Although founding Barnard College was her most important contribution to the higher education of women, her relationship with the college was not without significant problems, primarily because she felt slighted by not being acknowledged as its founder. By the 1930s, another source of acrimony developed from her insistence in having Barnard Hall renamed for its donor, Jacob H. Schiff. A long correspondence with Nicholas Murray Butler, Columbia University president, and Virginia Gildersleeve, Barnard College dean, regarding the naming of the building was fruitless. Meyer and the Schiffs attributed Butler’s refusal to antisemitism.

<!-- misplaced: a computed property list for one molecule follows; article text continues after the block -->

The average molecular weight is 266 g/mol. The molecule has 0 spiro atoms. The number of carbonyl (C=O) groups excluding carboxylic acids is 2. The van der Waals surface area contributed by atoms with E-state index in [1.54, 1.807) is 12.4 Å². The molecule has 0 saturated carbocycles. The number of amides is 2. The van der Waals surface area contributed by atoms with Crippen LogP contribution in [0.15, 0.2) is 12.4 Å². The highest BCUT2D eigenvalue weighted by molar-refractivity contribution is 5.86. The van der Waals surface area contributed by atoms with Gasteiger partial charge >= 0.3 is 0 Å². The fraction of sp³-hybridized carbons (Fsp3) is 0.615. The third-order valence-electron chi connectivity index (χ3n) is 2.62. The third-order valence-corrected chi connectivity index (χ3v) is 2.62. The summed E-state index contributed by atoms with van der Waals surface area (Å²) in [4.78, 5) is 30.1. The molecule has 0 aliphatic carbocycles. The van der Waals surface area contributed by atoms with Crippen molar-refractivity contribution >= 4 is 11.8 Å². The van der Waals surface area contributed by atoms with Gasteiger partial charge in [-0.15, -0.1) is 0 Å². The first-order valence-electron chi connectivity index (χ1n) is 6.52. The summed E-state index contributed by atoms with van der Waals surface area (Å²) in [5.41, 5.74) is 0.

In 1891, Meyer edited Woman’s Work in America, a book that focused on fields in which women had made some progress: education, law, medicine, journalism, and philanthropy (social welfare). In 1892, Meyer published a short, memorable novel, Helen Brent, M.D., about a woman who faces the agonizing choice between career and marriage, and chooses medicine. In subsequent plays and stories, Meyer dramatized the “woman question” and reflected a “separate spheres” ideology, which evolved into a conservative antisuffrage position. Meyer’s best scenes explore the hypocrisy behind the double standard, the dilemmas of working wives and mothers, and the unsupported claim that women’s participation in public life ameliorates society’s problems. To Meyer, motherhood placed a woman into a protected, if not sacred, class. Childless women were free to pursue the professions, but not vote. Meyer saw no inconsistencies in her indisputable achievement in expanding women’s higher education and her antisuffragism. This enigmatic stance may be traced to her intense jealousy of her sister, Maud, who was a progressive activist and well-known suffragist, and her impatience with the suffragists’ claims about the social and political changes the women’s vote would bring. In a widely reprinted article, “Women’s Assumption of Sex Superiority” (1904), she introduced a term to describe these overstated claims—“spreadhenism”—and argued that women could bring about social reforms without suffrage. She supported an educational, not a gender-based, voting criterion. Later, she defended her position by stating that the suffragists should have claimed the vote on the principles of justice and equality, not on unrealistic promises. Nevertheless, she eventually joined the League of Women Voters. Another point of disagreement was the suffragists’ pacifism. Supportive of war preparedness, Meyer chaired the Emergency Committee of the American Home Economics Association and supervised the production of the film Cheating the Garbage Pail (1917), which addressed home-front food shortages.